Baby's First Table Foods
For the first year of a baby's life, baby formula or breast milk should be the mainstay of her diet. Once your baby is six months old, she is ready for pureed baby foods. When she can sit up unassisted, crawl, and use her thumb and index finger to pick up small items, she is ready to begin eating small bits of table foods. It is important to give your baby healthy foods that are soft and small enough for her to eat safely on her own.
Babies often eagerly pick up and eat soft, sweet fruits. Try chunks of bananas, soft melon and very ripe or canned peaches. Firmer fruits, such as apples and pears, can be steamed or microwaved and cooled to room temperature. Avoid stringy fruits, such as pineapple; those that may cause choking, such as cherries and grapes; and strawberries, which are a common allergen. If you choose to use canned fruit, pick the varieties canned in fruit juice, as opposed to those preserved in light or heavy syrups.
Most vegetables can be steamed until soft and then given to babies. Carrots, potatoes, sweet potatoes and broccoli florets are good choices. Never give babies or toddlers raw carrots or other hard, round vegetables that may cause choking. While canned vegetables are often soft enough for babies to eat, avoid those with added sodium, advises Kids Health. Many major brands offer a low-salt or no-added-salt version.
Proteins and Dairy Products
Babies with only a few teeth can usually handle only very soft meats and fish, shredded into very small pieces. Chicken breast or thigh, white fish and ground beef are good options. Choose those that are not marinated in salty or sugary solutions whenever possible. Avoid shellfish, as some children are allergic. Your baby may enjoy a mashed or crumbled egg yolk, but do not give babies under a year egg whites, which are allergenic.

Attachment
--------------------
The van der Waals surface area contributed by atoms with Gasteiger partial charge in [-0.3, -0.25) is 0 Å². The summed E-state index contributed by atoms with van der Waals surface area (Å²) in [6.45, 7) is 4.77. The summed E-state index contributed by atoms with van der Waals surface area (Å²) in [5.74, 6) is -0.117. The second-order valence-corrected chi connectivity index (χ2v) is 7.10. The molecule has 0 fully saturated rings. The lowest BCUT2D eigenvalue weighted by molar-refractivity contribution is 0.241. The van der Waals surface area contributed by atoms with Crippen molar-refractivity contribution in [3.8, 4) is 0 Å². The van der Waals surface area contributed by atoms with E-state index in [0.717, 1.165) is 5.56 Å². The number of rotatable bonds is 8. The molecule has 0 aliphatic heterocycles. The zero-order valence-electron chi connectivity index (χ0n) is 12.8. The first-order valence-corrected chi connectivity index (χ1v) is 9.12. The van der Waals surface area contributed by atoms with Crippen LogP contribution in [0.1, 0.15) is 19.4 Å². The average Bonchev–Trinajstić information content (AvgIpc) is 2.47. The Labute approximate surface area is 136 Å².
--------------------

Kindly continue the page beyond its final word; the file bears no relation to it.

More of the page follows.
Give your baby small chunks of cheddar or American cheese, cottage cheese and yogurt. If your baby can not ingest dairy products, consider soy yogurt. Avoid hard cheeses, and do not give your baby cow's milk until he is a year old, unless your pediatrician advises otherwise.
Most babies are able to eat O-shaped cereal, such as Cheerios. Avoid honey-nut versions, however, because babies under a year old should not eat products honey to avoid a rare but serious case of botulism. Crackers, whole grain seedless bread, rice and pasta are also popular foods to feed older babies. Try giving your teething baby a frozen bagel, but watch carefully that she does not bite off a piece big enough to choke on.
Avoid giving your baby cookies and cakes. These may fill your little one up with empty calories, causing her to eat less healthy food during the next meal or snacktime. Do not give your baby popcorn or chips either, as these constitute a choking hazard, suggests University of Iowa Health Care.